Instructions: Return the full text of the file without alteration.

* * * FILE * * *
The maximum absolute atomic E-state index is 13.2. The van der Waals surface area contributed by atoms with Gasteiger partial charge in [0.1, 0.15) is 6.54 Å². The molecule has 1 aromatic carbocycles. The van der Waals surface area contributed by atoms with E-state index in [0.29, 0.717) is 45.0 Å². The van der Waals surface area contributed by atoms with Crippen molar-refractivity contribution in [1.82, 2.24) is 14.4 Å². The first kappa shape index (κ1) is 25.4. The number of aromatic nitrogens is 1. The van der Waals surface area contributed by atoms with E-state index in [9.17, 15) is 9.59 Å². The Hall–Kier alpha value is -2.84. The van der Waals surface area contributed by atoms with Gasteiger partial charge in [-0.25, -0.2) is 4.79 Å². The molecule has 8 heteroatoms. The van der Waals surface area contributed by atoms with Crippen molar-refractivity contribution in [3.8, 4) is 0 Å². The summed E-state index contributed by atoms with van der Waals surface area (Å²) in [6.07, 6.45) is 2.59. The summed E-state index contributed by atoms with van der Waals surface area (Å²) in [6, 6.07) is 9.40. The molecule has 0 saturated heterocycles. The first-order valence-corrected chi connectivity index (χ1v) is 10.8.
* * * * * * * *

The maximum absolute atomic E-state index is 13.2. The van der Waals surface area contributed by atoms with Gasteiger partial charge in [0.1, 0.15) is 6.54 Å². The molecule has 1 aromatic carbocycles. The van der Waals surface area contributed by atoms with E-state index in [0.29, 0.717) is 45.0 Å². The van der Waals surface area contributed by atoms with Crippen molar-refractivity contribution in [1.82, 2.24) is 14.4 Å². The first kappa shape index (κ1) is 25.4. The number of aromatic nitrogens is 1. The van der Waals surface area contributed by atoms with E-state index in [9.17, 15) is 9.59 Å². The Hall–Kier alpha value is -2.84. The van der Waals surface area contributed by atoms with Gasteiger partial charge in [-0.25, -0.2) is 4.79 Å². The molecule has 8 heteroatoms. The van der Waals surface area contributed by atoms with Crippen molar-refractivity contribution in [3.8, 4) is 0 Å². The summed E-state index contributed by atoms with van der Waals surface area (Å²) in [6.07, 6.45) is 2.59. The summed E-state index contributed by atoms with van der Waals surface area (Å²) in [6, 6.07) is 9.40. The molecule has 0 saturated heterocycles. The first-order valence-corrected chi connectivity index (χ1v) is 10.8.